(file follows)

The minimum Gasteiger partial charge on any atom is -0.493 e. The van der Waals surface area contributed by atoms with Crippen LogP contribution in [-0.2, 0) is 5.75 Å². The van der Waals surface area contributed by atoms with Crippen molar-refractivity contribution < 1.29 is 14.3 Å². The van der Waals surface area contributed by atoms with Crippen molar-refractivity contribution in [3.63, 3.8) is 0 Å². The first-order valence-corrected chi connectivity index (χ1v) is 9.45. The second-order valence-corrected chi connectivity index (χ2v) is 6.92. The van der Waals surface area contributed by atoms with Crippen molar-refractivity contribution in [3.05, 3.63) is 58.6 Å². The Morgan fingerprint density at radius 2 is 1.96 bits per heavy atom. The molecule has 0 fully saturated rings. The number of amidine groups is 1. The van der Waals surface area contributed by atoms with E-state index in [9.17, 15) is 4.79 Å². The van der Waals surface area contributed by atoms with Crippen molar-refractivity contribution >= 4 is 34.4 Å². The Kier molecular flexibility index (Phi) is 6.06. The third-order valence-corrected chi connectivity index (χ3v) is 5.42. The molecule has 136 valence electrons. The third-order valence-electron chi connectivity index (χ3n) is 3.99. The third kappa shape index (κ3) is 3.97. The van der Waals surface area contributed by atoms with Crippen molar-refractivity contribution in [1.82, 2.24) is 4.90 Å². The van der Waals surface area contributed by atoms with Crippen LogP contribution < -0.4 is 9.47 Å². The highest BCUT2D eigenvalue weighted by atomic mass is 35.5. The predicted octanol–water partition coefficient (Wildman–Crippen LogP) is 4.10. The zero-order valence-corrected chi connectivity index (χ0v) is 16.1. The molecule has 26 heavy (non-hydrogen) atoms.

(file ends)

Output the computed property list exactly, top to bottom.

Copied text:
The minimum Gasteiger partial charge on any atom is -0.493 e. The van der Waals surface area contributed by atoms with Crippen LogP contribution in [-0.2, 0) is 5.75 Å². The van der Waals surface area contributed by atoms with Crippen molar-refractivity contribution < 1.29 is 14.3 Å². The van der Waals surface area contributed by atoms with Crippen molar-refractivity contribution in [3.63, 3.8) is 0 Å². The first-order valence-corrected chi connectivity index (χ1v) is 9.45. The second-order valence-corrected chi connectivity index (χ2v) is 6.92. The van der Waals surface area contributed by atoms with Crippen molar-refractivity contribution in [3.05, 3.63) is 58.6 Å². The Morgan fingerprint density at radius 2 is 1.96 bits per heavy atom. The molecule has 0 fully saturated rings. The number of amidine groups is 1. The van der Waals surface area contributed by atoms with E-state index in [9.17, 15) is 4.79 Å². The van der Waals surface area contributed by atoms with Crippen molar-refractivity contribution >= 4 is 34.4 Å². The Kier molecular flexibility index (Phi) is 6.06. The third-order valence-corrected chi connectivity index (χ3v) is 5.42. The molecule has 136 valence electrons. The third-order valence-electron chi connectivity index (χ3n) is 3.99. The third kappa shape index (κ3) is 3.97. The van der Waals surface area contributed by atoms with Crippen molar-refractivity contribution in [1.82, 2.24) is 4.90 Å². The van der Waals surface area contributed by atoms with Crippen LogP contribution < -0.4 is 9.47 Å². The highest BCUT2D eigenvalue weighted by atomic mass is 35.5. The predicted octanol–water partition coefficient (Wildman–Crippen LogP) is 4.10. The zero-order valence-corrected chi connectivity index (χ0v) is 16.1. The molecule has 26 heavy (non-hydrogen) atoms.